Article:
Automatic cognitive processing in gifted and non gifted students

Juan Montero-Linares, Jose I. Navarro-Guzman, Manuel Aguilar-Villagrán


The traditional gifted children assessment model has several insufficiencies. It is based on IQ data as a main definition of giftedness. However this paper proposes other perspective from the processing information theory. We studied other cognitive variables that could be used for gifted children’s assessment. A syllabic segmentation skills test was designed after the working memory’s Baddeley and automatic and controlled processes models by Shneider y Shiffrin. The syllabic segmentation skills test allows learning more about the routine information processing, and it is able to prove its predictive capacity identifying gifted students. A total of 480 primary school children from 6 to 9 years old participated in this study. After IQ were assessed with the Wechsler Intelligence Scale for Children (WISC), students were distributed in two different groups (gifted and non gifted). All participants were also assessed by the syllabic segmentation skills test. Different measurements for syllabic segmentation skills test’s standardization were collected. Results shown that gifted children had significant higher scores on syllabic segmentation than non gifted. This suggests that children with a IQ over 130 were able to make routine information processing faster than lower performers, and the syllabic segmentation skills test was able to discriminate gifted and non gifted students.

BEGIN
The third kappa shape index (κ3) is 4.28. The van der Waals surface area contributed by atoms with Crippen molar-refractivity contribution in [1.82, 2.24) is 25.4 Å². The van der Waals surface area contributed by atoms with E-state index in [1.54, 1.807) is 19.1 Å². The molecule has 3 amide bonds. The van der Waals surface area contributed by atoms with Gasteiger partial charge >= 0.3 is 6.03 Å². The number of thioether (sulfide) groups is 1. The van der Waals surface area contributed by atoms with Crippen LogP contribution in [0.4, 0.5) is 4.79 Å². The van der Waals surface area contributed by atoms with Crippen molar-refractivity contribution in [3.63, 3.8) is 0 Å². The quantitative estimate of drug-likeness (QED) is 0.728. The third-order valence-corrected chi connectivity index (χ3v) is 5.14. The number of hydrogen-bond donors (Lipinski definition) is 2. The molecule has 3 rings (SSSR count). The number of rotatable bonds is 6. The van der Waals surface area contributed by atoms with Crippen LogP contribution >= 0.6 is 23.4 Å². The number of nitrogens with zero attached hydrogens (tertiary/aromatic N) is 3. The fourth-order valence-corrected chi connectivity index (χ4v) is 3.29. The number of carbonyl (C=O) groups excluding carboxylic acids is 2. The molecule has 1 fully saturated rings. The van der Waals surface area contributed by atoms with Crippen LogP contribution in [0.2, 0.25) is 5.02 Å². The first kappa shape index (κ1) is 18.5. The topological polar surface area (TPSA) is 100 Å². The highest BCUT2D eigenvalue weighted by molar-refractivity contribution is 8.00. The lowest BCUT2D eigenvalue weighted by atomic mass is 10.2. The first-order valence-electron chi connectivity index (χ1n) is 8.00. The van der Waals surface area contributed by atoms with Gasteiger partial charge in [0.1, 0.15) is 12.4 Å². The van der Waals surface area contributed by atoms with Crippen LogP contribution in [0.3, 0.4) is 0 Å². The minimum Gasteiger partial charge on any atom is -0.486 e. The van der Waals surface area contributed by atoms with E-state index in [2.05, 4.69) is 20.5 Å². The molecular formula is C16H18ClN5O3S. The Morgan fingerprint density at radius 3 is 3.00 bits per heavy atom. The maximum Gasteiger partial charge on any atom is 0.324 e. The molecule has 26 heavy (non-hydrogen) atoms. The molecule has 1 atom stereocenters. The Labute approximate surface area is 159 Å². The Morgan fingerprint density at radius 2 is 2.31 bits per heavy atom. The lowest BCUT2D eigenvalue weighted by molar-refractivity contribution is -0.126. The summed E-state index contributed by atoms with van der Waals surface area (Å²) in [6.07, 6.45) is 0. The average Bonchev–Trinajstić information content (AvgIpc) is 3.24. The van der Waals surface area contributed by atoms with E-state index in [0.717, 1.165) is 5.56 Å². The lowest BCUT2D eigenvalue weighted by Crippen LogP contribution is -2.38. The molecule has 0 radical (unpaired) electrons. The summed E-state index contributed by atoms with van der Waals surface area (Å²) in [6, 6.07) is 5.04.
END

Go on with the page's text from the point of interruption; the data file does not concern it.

Gifted; high intellectual abilities; working memory; information processing; automatic process; controlled process

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